The wild swans peacefully paddle away
This summer I went to Broadmoor and this is what I saw
The wild swans at Broadmoor have a tasty lunch of duck weed floating on the surface of the marsh. They skim the tiny chartreuse leaves off the dark waters making greedy, rapid-fire munching sounds.
The Broadmoor Nature Center at 280 Elliot St. (Route 16) South Natick is the site of several old farms on the banks of Indian Brook where it meets the larger Charles River. It was originally a territory of the local Native American tribes who had seasonal encampments there for centuries. It later became one of the sites of Reverend John Eliot’s “Praying Indian Towns.” Thomas Sawin built a gristmill at the site in 1690, the mill foundations and several stone dams are still to be found along Indian Brook. Broadmoor has a couple of shallow mill ponds and an abundance of wet lands that support a variety of wild life from beavers to wild swans along with a host of other birds – one of my favorites is the Great Blue Heron.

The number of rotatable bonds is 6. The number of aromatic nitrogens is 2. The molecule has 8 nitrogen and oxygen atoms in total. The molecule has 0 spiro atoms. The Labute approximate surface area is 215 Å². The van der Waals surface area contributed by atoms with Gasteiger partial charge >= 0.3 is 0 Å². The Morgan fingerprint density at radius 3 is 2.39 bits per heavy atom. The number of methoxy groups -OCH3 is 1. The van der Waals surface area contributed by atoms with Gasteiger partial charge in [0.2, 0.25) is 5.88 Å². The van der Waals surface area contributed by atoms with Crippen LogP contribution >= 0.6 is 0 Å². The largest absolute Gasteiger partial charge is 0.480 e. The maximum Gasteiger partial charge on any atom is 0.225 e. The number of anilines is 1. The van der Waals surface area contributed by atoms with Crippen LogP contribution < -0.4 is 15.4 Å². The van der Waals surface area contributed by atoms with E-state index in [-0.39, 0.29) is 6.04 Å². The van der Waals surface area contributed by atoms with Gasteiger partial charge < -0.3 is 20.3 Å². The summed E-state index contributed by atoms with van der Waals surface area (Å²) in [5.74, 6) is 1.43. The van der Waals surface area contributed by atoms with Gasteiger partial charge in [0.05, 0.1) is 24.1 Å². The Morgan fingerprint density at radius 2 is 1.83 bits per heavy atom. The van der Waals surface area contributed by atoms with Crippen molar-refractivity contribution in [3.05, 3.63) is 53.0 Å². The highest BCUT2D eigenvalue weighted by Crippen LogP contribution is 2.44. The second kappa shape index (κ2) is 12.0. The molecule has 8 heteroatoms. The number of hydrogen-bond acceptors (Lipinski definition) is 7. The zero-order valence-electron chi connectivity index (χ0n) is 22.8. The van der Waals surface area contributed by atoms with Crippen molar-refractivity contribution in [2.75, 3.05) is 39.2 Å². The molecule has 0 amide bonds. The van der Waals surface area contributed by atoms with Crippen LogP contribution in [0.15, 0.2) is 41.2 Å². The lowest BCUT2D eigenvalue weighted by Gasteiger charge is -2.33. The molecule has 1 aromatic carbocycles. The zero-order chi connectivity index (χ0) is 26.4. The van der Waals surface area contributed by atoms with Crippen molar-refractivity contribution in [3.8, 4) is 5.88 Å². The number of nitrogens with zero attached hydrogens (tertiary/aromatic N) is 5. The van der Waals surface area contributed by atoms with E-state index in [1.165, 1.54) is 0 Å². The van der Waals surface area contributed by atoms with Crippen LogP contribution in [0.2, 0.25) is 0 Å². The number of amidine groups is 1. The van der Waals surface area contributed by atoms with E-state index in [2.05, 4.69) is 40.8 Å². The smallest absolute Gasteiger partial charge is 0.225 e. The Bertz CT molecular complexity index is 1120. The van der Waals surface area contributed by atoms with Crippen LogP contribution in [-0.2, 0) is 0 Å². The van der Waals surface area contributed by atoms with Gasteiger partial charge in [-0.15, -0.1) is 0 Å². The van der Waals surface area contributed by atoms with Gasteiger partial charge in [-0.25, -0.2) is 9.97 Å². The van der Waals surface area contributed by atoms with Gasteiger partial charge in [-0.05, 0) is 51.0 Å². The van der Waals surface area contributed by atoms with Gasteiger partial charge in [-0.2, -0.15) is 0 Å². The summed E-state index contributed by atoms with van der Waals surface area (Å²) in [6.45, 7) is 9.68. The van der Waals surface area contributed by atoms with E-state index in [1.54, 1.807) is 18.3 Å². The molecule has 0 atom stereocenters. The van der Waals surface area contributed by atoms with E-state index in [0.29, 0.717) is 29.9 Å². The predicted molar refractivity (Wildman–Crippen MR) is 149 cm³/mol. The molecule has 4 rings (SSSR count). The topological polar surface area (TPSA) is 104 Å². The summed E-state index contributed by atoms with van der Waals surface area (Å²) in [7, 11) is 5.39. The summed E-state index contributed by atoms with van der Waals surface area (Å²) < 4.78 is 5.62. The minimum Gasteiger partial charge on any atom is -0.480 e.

Rising above and encircling the fresh water marshes are ridges of wooded land with formidable old trees that shade root-woven paths leading to open fields and views across the marshes. Picturesque rock ledges blanketed with gray-blue lichen and emerald green moss punctuate the woods. Here and there are placed welcoming benches where one can contemplate the serene landscape and listen to a host of songbirds
The baby swans are technically called Cygnets from the Latin word Cygnus, meaning swan. But I call them swanlings. They are carefully guided by Mom and Dad through the maze of channels between the water hyacinths and cat-tail reeds in the marsh formed by flooded lowlands bordering the Charles River.
Mr. Swan, in the lead, interrupts his munching and cocks a watchful eye at me as his dame lifts her head high in reproach at my presumptuous intrusion. I eagerly snap pictures from the boardwalk meandering through the green marsh.
Mom and the swanlings retire to their floating nest for grooming